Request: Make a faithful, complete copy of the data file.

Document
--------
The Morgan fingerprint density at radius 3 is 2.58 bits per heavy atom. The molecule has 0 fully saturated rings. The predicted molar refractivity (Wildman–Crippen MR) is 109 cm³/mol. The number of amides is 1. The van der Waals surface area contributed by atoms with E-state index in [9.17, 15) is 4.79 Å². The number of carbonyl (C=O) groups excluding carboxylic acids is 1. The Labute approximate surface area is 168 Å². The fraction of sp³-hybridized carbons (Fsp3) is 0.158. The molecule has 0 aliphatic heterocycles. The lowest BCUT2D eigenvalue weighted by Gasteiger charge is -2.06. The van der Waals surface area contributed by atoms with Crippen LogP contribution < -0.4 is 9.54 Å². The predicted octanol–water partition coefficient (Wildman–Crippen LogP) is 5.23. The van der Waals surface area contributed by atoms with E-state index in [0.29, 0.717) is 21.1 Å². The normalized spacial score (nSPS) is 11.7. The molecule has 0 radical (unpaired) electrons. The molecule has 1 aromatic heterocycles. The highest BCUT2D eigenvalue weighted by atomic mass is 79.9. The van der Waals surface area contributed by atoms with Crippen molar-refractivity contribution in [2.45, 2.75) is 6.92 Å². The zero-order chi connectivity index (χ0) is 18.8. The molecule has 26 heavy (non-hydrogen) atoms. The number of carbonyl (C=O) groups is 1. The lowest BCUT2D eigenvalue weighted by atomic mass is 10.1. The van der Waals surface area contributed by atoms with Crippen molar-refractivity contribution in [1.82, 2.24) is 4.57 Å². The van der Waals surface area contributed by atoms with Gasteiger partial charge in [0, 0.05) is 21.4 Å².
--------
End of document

The Morgan fingerprint density at radius 3 is 2.58 bits per heavy atom. The molecule has 0 fully saturated rings. The predicted molar refractivity (Wildman–Crippen MR) is 109 cm³/mol. The number of amides is 1. The van der Waals surface area contributed by atoms with E-state index in [9.17, 15) is 4.79 Å². The number of carbonyl (C=O) groups excluding carboxylic acids is 1. The Labute approximate surface area is 168 Å². The fraction of sp³-hybridized carbons (Fsp3) is 0.158. The molecule has 0 aliphatic heterocycles. The lowest BCUT2D eigenvalue weighted by Gasteiger charge is -2.06. The van der Waals surface area contributed by atoms with Crippen LogP contribution < -0.4 is 9.54 Å². The predicted octanol–water partition coefficient (Wildman–Crippen LogP) is 5.23. The van der Waals surface area contributed by atoms with E-state index in [0.29, 0.717) is 21.1 Å². The normalized spacial score (nSPS) is 11.7. The molecule has 0 radical (unpaired) electrons. The molecule has 1 aromatic heterocycles. The highest BCUT2D eigenvalue weighted by atomic mass is 79.9. The van der Waals surface area contributed by atoms with Crippen molar-refractivity contribution in [2.45, 2.75) is 6.92 Å². The zero-order chi connectivity index (χ0) is 18.8. The molecule has 26 heavy (non-hydrogen) atoms. The number of carbonyl (C=O) groups is 1. The lowest BCUT2D eigenvalue weighted by atomic mass is 10.1. The van der Waals surface area contributed by atoms with Crippen molar-refractivity contribution in [1.82, 2.24) is 4.57 Å². The van der Waals surface area contributed by atoms with Gasteiger partial charge in [0, 0.05) is 21.4 Å².